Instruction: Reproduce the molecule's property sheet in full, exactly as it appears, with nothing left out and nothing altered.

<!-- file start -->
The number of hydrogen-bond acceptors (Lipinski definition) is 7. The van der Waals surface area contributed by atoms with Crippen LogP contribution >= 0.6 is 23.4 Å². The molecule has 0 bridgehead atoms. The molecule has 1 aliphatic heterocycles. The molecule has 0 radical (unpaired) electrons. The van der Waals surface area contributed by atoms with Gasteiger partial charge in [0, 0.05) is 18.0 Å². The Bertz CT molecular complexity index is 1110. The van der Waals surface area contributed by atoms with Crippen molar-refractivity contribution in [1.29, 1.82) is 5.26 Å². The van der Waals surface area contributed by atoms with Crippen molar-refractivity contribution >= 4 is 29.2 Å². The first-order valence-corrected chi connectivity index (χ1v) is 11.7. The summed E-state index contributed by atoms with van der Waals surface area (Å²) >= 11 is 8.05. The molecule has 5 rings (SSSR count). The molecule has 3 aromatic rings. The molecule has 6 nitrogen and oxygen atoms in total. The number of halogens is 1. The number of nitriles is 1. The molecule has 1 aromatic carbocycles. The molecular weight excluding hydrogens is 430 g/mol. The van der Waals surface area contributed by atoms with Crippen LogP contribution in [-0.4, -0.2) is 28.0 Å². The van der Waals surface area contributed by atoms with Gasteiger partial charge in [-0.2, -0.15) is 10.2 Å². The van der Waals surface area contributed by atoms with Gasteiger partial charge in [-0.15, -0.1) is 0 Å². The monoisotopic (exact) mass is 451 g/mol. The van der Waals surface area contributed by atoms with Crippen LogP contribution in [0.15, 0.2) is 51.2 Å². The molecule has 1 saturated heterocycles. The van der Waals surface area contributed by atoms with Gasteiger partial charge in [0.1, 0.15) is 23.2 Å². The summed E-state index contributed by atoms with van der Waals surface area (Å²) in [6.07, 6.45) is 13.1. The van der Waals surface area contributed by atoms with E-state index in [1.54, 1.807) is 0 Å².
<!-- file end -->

The number of hydrogen-bond acceptors (Lipinski definition) is 7. The van der Waals surface area contributed by atoms with Crippen LogP contribution >= 0.6 is 23.4 Å². The molecule has 0 bridgehead atoms. The molecule has 1 aliphatic heterocycles. The molecule has 0 radical (unpaired) electrons. The van der Waals surface area contributed by atoms with Gasteiger partial charge in [0, 0.05) is 18.0 Å². The Bertz CT molecular complexity index is 1110. The van der Waals surface area contributed by atoms with Crippen molar-refractivity contribution in [1.29, 1.82) is 5.26 Å². The van der Waals surface area contributed by atoms with Crippen molar-refractivity contribution >= 4 is 29.2 Å². The first-order valence-corrected chi connectivity index (χ1v) is 11.7. The summed E-state index contributed by atoms with van der Waals surface area (Å²) >= 11 is 8.05. The molecule has 5 rings (SSSR count). The molecule has 3 aromatic rings. The molecule has 6 nitrogen and oxygen atoms in total. The number of halogens is 1. The number of nitriles is 1. The molecule has 1 aromatic carbocycles. The molecular weight excluding hydrogens is 430 g/mol. The van der Waals surface area contributed by atoms with Crippen LogP contribution in [-0.4, -0.2) is 28.0 Å². The van der Waals surface area contributed by atoms with Gasteiger partial charge in [-0.2, -0.15) is 10.2 Å². The van der Waals surface area contributed by atoms with Gasteiger partial charge in [-0.15, -0.1) is 0 Å². The monoisotopic (exact) mass is 451 g/mol. The van der Waals surface area contributed by atoms with Crippen LogP contribution in [0.15, 0.2) is 51.2 Å². The molecule has 1 saturated heterocycles. The van der Waals surface area contributed by atoms with Gasteiger partial charge in [0.1, 0.15) is 23.2 Å². The summed E-state index contributed by atoms with van der Waals surface area (Å²) in [6.07, 6.45) is 13.1. The van der Waals surface area contributed by atoms with E-state index in [1.54, 1.807) is 0 Å².